Avoiding the Probate Process

The probate process could be expensive and may take a long time to be resolved, taking several months or even years. As it takes longer to get resolved, the costs go up as well. These costs are charged against the estate, therefore reducing the share of the heirs as time passes. These are the reasons why people would want to avoid the probate process as much as they can.

By transferring properties and other assets without going through the probate process, people can save time and effort, and most especially save in expenses. The four most general ways of transferring property and avoid probate are the following:

  • Joint Property Ownership
  • Death Beneficiaries
  • Revocable Living Trusts
  • Gifts

Joint Property Ownership

If a property is owned jointly with a right of survivorship, you can avoid probate because the share property is automatically transferred to the surviving co-owner when one of the owners dies. Different states may have varying rules, but they typically require legal documentation that specifies the property as jointly owned and held, and that  there is a right of survivorship.

The most common forms are:

Joint Tenancy with a Right of Survivorship — The owners of the property take it as joint tenants wherein the death of one tenant automatically grants to the surviving tenant the ownership of the share of the deceased tenant.

Tenancy by the Entirety — This is available to married couples and to same-sex couples in states where same sex union is recognized. Just like joint tenancy with a right of survivorship, the surviving spouse or partner takes the share of the deceased person.

Community Property — Sometimes, married couples may hold their community property with a right of survivorship. This option is available for couples in community property states. Just like tenancy by the entirety, the share of the decedent spouse is transferred to the surviving spouse.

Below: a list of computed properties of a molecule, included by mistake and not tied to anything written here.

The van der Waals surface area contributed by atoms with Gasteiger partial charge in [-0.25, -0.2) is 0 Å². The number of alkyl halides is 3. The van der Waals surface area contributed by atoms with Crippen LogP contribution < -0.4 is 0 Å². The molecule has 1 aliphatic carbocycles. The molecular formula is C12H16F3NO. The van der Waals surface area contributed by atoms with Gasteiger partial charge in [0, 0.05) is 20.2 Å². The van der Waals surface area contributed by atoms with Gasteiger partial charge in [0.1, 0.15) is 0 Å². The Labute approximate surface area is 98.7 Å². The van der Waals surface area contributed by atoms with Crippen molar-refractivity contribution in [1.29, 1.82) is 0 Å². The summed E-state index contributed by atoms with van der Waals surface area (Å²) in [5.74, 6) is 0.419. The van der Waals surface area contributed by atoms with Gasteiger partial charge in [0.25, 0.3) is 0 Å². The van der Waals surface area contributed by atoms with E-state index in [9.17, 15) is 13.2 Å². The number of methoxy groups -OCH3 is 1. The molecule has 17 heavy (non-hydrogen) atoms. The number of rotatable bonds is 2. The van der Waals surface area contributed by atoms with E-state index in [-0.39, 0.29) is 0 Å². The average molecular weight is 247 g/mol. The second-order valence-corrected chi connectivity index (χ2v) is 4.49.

Death Beneficiaries

Many financial instruments and assets give you the option to name a beneficiary upon your death. The ownership of the assets are transferred to your beneficiary when you pass away, automatically removing the assets from your estate and therefore no longer subject to probate. The most common financial assets that allow you to do this are the following:

Payable on Death (POD) Accounts — POD accounts include instruction that the account will be transferred to your designated beneficiary upon your death. Most banks make the process of setting this up as easy and simple as possible, sometimes only requiring you to fill out and sign a form. All your beneficiary needs to do to collect the contents of the account is to go to the bank after your death, and show the bank their valid ID.

Retirement Accounts — The IRA 401(k) account can also be used to avoid probate. When you set up your retirement account, you will be asked to name a beneficiary to the account after your death. Singles may name whomever they choose, but there may be restrictions to married couples because your spouse has a right to the portion or the entire amount in the fund.

Transfer on Death Registrations — Like POD accounts, you can sign a statement to declare a beneficiary who will inherit your securities such as stocks, bonds or brokerage accounts upon your death.

Revocable Living Trusts

Here, you transfer a property the trustee who will hold the property for your benefit, but reserving your right to revoke it. The trustee would also own the property, but they can only use it for your benefit as specified in the terms and conditions of the trust.

By transferring the ownership to a trustee, that property does not belong to your estate anymore and therefore avoid probate process entirely. You can include in the trust’s terms and conditions that the property should be transferred upon your death to a person you chose.

Check your state’s requirements before setting up a trust. 


Simply giving your property away prior to your death is another way to avoid probate. Since the ownership is transferred prior to your death, a gift is no longer part of your estate, letting you avoid probate. But you cannot just give away randomly. Consider planning well on how you will go about giving away your property. Since gifts with a value exceeding a certain amount are subject to gift tax, consider the possibility of only giving away properties and assets with lesser value than the exemption cap.

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